blog: archives

The Fool’s Gold Rush

Early adopters are frequently thought to be the leading edge of the next mammoth venture, inviting speculators and venture capitalists to whet their expectations for the next iPod/iPhone/Blackberry revolution. Yet, in many cases early adopters turn out to be the only segment that values the product or service and the venture stalls beyond this low-hanging fruit. This is probably not what a myriad of high-tech hopefuls want to hear right now. But I am not the voice of despondency. The dot.com meltdown did that already. I am saying that there is a way to eliminate the threat of over-promising and getting burned.

How does the over-promising come about? The goals-oriented marketer defines a market, measures performance based on test marketing (or early adoption) and extrapolates based on an exponent of the total market volume. Call this building Castles in the Air, based on a model built on the ground. We love to do it and dream of success delivered through incomparable genius. It’s exciting, and on paper it works for accountants as well as marketers. Take a business model, then maximize it to the power of ten or a hundred, or a thousand. Be as greedy as you dare. “Gee! If we only tap into 5% of the total market we’ll be gazillionaires. And our product is 25 times better than anything out there.”

How to avoid getting burned: The customer-centric marketer researches the values a customer has in regard to a particular product or service, and then defines the market potential according to those values.

Example: Grocery Gateway – goals-oriented approach: online order, home delivery, early adopter uptake is great, shows significant growth potential. All things being equal, 2 million shoppers in the GTA. Wow! Sink $30 million dollars into this and see where the rainbow ends.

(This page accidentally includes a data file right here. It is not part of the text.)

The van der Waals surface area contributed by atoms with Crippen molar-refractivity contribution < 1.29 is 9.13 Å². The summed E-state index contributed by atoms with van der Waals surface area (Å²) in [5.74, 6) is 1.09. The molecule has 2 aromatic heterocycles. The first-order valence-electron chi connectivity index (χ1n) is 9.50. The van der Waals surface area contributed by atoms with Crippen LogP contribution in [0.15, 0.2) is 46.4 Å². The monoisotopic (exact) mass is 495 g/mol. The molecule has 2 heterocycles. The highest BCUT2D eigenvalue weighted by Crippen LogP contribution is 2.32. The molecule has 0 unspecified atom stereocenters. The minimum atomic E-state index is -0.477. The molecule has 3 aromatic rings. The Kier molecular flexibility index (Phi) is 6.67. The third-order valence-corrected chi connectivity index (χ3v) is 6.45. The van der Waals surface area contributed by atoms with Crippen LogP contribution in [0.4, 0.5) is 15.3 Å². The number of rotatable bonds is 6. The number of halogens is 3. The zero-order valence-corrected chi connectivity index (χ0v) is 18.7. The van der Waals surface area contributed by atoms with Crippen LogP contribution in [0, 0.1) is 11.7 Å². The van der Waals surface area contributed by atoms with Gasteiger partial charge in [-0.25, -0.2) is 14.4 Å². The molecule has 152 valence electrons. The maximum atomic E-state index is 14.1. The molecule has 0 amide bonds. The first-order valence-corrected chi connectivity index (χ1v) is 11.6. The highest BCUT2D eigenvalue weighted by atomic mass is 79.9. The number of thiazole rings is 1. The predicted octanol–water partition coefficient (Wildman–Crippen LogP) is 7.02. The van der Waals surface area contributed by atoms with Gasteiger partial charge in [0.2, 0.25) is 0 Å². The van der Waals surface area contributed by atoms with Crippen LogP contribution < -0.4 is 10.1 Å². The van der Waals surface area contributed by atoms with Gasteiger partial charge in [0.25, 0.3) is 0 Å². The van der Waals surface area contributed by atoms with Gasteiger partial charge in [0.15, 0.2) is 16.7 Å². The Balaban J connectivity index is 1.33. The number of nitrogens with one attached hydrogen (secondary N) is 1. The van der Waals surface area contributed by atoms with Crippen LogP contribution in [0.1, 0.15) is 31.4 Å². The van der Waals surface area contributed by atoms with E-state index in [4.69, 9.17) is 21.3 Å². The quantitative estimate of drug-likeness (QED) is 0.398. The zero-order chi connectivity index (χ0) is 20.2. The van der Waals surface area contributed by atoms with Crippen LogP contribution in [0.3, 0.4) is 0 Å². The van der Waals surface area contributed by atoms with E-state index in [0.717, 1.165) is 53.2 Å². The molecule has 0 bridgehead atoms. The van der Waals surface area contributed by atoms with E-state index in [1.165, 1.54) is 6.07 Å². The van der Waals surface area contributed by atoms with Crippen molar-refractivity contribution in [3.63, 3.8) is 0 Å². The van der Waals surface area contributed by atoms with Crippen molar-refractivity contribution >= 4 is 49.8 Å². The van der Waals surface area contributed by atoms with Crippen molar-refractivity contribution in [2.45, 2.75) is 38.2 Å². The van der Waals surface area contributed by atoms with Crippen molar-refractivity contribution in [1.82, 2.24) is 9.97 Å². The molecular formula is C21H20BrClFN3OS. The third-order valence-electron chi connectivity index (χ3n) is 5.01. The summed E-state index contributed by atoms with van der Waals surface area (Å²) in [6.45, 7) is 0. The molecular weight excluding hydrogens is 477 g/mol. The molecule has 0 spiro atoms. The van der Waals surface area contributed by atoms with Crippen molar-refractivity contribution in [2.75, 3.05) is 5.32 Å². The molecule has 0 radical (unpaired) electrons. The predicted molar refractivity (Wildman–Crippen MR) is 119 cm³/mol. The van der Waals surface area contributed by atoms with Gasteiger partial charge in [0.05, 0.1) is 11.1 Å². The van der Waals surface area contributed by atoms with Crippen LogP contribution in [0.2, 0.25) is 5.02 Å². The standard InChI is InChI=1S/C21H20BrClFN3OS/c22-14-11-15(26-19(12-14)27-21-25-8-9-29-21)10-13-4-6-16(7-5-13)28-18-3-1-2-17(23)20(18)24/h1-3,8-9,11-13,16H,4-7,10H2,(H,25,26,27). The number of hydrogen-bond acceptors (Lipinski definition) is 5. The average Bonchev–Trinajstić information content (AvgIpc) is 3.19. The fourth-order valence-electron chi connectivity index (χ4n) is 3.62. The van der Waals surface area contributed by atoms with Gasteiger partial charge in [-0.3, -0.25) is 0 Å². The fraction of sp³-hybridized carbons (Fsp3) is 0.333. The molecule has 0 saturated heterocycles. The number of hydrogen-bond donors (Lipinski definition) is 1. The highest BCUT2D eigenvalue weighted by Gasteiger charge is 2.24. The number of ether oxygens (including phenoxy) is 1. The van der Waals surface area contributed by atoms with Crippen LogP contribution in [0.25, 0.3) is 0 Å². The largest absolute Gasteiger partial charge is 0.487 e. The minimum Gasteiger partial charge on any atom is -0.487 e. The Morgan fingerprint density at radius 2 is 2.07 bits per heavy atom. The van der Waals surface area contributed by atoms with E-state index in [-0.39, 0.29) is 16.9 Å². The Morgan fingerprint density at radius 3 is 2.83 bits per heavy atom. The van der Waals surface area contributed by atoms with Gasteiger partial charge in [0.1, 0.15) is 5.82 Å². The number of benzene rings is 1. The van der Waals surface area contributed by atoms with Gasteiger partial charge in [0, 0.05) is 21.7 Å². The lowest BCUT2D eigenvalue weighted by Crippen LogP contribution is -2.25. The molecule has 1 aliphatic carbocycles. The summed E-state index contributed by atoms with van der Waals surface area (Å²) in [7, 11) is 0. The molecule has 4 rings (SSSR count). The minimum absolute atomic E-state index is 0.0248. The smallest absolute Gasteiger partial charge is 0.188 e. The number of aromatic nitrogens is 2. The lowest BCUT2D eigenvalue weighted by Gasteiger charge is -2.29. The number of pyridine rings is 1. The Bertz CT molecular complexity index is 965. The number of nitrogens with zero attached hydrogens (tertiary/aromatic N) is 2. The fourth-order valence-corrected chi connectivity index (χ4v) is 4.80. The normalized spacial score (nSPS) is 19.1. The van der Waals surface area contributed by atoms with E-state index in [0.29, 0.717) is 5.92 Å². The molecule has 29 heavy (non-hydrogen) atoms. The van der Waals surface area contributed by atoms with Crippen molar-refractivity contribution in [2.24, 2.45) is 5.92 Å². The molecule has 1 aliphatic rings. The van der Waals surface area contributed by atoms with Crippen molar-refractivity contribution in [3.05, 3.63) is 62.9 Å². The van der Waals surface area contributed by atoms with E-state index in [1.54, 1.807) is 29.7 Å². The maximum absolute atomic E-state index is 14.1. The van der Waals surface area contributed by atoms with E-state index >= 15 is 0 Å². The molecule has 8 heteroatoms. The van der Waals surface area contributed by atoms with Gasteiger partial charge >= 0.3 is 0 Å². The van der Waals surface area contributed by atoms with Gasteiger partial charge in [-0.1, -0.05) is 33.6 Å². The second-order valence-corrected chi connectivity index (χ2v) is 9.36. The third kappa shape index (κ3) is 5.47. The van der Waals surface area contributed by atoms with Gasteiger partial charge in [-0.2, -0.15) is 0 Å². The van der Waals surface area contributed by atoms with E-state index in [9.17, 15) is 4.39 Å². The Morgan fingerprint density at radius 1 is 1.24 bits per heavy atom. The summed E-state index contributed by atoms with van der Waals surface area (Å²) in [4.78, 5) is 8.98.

Result: Grocery Gateway is now the private property of the Longo’s chain with 15,000 claimed customers and a constant viability issue how to make more money. Could be lots of reasons: logistics, costs, customer experience. The point is, when it launched, the world thought that Ship of Grocery Retail had embarked on a Dramatic New Course. Reality is that it is a niche segment for which the early adopters are probably still loyal customers. Plus $30 million invested. I think it is a good idea, but that all other regional online grocery delivery businesses are marginal players. Perhaps, one day, like the funeral home, school bus or waste management businesses some entrepreneur will buy each in turn and figure out an economy of scale to make a ton of money -– but on such thin margins I doubt it. More likely it will be the customer database that has more value than the retail business, and Longo’s that holds onto it.

Had the analysis been using a customer-centric methodology, the research would have come out differently, distinguishing between those who like to shop, those who don’t trust the Internet, those that are comparison shoppers, those whose strange work ethics prohibit ordinary shopping habits, those who are agoraphobes, insomniacs et al. And the answer might have been “You need $4 million” and there are only 15,000 potential customers for this service. $30 million for a GTA based distribution franchise sounds chunky to me. I think they were hoping for 150,000 customers – less than 10% of the market. Instead they have less than 1% of the market.

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The Good Old Days or The Good New Days

If population, technology and economic growth were predictable then the value of a product’s unique selling proposition would also be predictable and the stable growth of a business would be assured. There was a temporary experience of this phenomenon in the post-war 50’s in America when industrial technology released from the war effort into a stable market hungry for innovation created a boom in both the economy and the birth-rate.

However population mobility, economic volatility, technological innovation, geopolitical instability have since created such unpredictability that consistent values seem impossible to gauge. These destabilizing factors weaken the corporate armor of even the most dyed-in-the-wool product icons for competition to attack. And the greater the proliferation of choice, the more unpredictable the customer appears in how they make choices.